Difference between a CV and a Resume

Updated on June 15, 2017

If you have ever applied for or are currently applying for a job, you probably have noticed that some job postings instruct you to submit your resume while others say to prepare your CV. As a job applicant, it is very important to show your future employer that you know how to follow instructions by submitting the right kind document. But what is the difference between a CV and a resume? Read on.

Descriptions

CV

The acronym CV comes from the Latin phrase curriculum vitae which literally means “course of life.” A CV is a comprehensive document that includes a highly detailed description of your academic and professional background.

In the United States, a CV is normally required by an employer if you work in the field of academia, science, or medicine; if you are seeking fellowship and grants; or if you are seeking a job abroad. In Europe, Africa, the Middle East, and some parts of Asia, a CV is required regardless of the nature of the industry or work.

Because a CV contains a thorough overview of yourself, it can be as long as three to four pages if you are still beginning to build your career. If you have been in the industry for decades, however, your CV can be more than ten pages long.

A CV normally includes:

  • A brief biography
  • Contact details
  • All courses or programs completed
  • Academic research
  • Scientific research
  • Field or laboratory experience
  • An overview of a completed thesis or dissertation
  • Books and other published papers you have written
  • Scholarships, fellowships, and grants
  • Exhibitions
  • Professional experience and history, including your responsibilities
  • Academic and professional achievements
  • Skills, licenses, and certifications
  • Professional presentations or lectures
  • International experiences, such as studying or working abroad
  • Extracurricular activities such as organizational memberships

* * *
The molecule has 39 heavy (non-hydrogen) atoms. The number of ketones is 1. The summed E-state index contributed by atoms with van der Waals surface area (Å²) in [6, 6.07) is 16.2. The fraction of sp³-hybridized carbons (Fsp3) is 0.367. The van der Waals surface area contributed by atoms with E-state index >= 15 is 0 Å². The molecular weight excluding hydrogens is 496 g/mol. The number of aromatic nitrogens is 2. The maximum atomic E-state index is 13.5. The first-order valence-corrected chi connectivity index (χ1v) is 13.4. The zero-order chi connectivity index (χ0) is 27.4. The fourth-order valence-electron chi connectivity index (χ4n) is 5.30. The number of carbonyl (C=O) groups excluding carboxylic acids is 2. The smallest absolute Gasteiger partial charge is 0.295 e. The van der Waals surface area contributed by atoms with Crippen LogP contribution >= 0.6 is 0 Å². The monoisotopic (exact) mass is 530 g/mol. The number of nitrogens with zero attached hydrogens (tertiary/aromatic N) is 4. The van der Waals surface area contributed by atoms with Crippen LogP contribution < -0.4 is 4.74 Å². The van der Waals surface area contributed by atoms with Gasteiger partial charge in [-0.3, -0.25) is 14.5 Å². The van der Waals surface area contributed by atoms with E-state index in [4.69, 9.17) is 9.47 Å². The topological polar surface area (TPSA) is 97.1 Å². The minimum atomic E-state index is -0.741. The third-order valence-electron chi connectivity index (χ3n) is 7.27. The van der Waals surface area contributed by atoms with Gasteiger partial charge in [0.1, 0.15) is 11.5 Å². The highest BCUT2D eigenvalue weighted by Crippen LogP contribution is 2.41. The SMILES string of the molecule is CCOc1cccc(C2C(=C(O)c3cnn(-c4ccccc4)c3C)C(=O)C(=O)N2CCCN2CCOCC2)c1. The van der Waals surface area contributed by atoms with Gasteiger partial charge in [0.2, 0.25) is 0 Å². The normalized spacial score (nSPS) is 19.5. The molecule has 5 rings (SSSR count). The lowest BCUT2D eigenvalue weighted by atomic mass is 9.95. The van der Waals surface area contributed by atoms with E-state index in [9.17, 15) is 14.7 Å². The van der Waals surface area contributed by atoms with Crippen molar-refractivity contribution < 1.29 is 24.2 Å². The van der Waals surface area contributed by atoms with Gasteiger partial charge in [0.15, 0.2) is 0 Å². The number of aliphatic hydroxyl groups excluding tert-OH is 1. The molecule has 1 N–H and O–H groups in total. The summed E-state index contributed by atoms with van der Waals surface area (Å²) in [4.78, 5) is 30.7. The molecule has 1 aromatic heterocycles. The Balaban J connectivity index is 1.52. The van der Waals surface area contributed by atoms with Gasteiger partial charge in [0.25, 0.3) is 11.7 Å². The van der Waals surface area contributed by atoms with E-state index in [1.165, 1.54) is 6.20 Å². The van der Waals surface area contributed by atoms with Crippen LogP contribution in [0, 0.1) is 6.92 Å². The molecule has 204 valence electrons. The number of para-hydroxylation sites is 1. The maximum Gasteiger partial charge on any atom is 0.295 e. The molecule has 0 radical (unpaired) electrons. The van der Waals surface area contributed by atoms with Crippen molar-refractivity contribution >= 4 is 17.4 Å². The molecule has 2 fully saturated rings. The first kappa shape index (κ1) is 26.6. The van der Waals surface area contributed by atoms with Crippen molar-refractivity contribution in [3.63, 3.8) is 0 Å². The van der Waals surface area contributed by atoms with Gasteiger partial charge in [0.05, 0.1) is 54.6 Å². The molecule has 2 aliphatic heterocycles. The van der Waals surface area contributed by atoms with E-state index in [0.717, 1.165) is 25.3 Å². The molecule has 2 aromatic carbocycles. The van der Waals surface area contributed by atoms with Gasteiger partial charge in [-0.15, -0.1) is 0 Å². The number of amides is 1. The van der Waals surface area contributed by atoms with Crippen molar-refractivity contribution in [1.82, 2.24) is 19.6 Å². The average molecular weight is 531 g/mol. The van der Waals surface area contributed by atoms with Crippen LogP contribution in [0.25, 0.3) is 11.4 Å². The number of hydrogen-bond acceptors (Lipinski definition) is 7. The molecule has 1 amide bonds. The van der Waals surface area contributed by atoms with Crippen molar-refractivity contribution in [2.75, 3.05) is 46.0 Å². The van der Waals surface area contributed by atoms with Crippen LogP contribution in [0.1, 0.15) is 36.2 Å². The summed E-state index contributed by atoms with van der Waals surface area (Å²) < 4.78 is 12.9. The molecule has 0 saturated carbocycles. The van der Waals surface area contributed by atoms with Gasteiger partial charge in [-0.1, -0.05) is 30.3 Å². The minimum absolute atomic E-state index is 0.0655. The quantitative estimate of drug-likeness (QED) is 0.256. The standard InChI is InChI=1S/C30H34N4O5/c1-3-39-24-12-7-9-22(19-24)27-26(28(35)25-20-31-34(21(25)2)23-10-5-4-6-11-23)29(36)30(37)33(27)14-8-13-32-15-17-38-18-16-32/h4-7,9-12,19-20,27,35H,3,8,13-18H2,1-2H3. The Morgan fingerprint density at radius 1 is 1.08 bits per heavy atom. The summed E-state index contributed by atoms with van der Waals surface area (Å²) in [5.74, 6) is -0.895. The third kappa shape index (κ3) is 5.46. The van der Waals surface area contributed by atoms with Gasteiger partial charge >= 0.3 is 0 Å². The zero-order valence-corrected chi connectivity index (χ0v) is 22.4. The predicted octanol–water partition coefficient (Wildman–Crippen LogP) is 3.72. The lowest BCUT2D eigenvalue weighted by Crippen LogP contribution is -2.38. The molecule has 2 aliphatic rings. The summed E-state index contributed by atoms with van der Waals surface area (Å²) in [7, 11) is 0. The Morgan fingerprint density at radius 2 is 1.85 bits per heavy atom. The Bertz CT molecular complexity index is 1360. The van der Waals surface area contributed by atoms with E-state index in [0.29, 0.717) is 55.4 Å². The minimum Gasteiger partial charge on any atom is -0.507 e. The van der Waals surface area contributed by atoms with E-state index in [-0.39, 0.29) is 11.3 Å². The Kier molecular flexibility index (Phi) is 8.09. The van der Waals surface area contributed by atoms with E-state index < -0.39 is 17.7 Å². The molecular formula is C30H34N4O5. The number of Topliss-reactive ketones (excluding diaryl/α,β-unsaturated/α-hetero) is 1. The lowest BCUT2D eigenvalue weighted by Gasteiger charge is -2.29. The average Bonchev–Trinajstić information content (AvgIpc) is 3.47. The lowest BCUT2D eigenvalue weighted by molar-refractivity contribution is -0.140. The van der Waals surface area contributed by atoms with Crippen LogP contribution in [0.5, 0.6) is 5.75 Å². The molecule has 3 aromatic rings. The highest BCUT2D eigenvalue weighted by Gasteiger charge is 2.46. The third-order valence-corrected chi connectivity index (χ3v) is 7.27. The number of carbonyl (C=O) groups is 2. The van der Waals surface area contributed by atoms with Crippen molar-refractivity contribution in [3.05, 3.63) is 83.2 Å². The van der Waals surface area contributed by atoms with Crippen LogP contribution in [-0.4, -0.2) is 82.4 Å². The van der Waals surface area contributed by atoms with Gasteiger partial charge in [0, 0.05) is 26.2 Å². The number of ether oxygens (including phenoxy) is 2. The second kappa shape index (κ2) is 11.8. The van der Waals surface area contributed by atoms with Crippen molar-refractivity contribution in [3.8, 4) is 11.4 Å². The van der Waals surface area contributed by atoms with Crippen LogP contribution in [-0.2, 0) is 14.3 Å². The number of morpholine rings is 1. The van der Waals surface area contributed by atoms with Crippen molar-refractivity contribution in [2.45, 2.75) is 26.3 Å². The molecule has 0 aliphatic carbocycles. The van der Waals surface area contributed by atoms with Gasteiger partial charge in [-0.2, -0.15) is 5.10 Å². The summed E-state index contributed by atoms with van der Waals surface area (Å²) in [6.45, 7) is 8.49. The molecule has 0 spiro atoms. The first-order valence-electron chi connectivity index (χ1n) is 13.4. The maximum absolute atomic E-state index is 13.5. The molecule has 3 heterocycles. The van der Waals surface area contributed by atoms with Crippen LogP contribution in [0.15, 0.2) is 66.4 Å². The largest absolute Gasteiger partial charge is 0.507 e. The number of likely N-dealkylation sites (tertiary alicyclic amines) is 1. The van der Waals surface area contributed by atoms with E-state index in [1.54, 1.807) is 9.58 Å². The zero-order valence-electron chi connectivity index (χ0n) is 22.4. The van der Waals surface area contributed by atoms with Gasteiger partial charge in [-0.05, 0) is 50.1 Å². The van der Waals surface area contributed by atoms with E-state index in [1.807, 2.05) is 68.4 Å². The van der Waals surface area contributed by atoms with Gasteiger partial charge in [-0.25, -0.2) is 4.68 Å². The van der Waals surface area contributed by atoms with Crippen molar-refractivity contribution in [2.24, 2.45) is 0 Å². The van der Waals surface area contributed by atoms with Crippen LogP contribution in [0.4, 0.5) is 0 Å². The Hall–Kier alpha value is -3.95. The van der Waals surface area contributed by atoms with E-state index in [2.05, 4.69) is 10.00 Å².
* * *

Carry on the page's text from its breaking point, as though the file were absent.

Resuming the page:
• Interests and hobbies
  • References

The items under each category above are normally written in a chronological order. As you gain experience, your CV may be edited. However, whatever the position you are seeking, your CV does not have to be changed. This means that you can send the same CV to different employers.

On the other hand, the term resume comes from the French word résumé which means “to sum up.” It is an incisive document that contains your academic and professional background.

In the United States, a resume is required if you are seeking a position in a non-profit or public sector and any industry.

A resume is normally just one to two pages long. Its purpose is to make you stand out from the rest of the applicants without having the recruiter dwell on it for too long.

A resume normally covers:

  • Contact details
  • Relevant work history
  • Educational background
  • Relevant skills
  • References (optional)

The details of each item above are usually written in reverse chronological order. The content of your resume can be adjusted to highlight your skills and experience that match the position you are applying for. So if you are interested in the customer service position and lifeguard job opening, you should create two separate resumes.

It is important to note that in some countries, a CV and a resume are loosely interchangeable.

CV vs Resume